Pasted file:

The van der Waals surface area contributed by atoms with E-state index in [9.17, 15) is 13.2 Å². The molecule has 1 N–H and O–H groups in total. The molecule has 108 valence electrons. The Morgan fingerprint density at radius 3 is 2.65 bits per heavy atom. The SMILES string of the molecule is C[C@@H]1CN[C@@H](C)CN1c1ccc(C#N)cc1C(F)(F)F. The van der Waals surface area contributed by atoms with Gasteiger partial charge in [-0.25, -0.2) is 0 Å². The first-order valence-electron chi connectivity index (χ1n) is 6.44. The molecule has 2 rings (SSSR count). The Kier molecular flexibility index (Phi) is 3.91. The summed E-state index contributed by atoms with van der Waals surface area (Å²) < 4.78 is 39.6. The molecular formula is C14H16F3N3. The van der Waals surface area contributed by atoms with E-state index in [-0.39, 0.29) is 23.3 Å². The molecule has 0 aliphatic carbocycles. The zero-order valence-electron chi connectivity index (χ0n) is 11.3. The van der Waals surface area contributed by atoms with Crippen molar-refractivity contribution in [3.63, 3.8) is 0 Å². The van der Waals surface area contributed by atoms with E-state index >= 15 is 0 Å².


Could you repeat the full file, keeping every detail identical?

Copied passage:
The van der Waals surface area contributed by atoms with E-state index in [9.17, 15) is 13.2 Å². The molecule has 1 N–H and O–H groups in total. The molecule has 108 valence electrons. The Morgan fingerprint density at radius 3 is 2.65 bits per heavy atom. The SMILES string of the molecule is C[C@@H]1CN[C@@H](C)CN1c1ccc(C#N)cc1C(F)(F)F. The van der Waals surface area contributed by atoms with Gasteiger partial charge in [-0.25, -0.2) is 0 Å². The first-order valence-electron chi connectivity index (χ1n) is 6.44. The molecule has 2 rings (SSSR count). The Kier molecular flexibility index (Phi) is 3.91. The summed E-state index contributed by atoms with van der Waals surface area (Å²) < 4.78 is 39.6. The molecular formula is C14H16F3N3. The van der Waals surface area contributed by atoms with E-state index in [-0.39, 0.29) is 23.3 Å². The molecule has 0 aliphatic carbocycles. The zero-order valence-electron chi connectivity index (χ0n) is 11.3. The van der Waals surface area contributed by atoms with Crippen molar-refractivity contribution in [3.63, 3.8) is 0 Å². The van der Waals surface area contributed by atoms with E-state index >= 15 is 0 Å².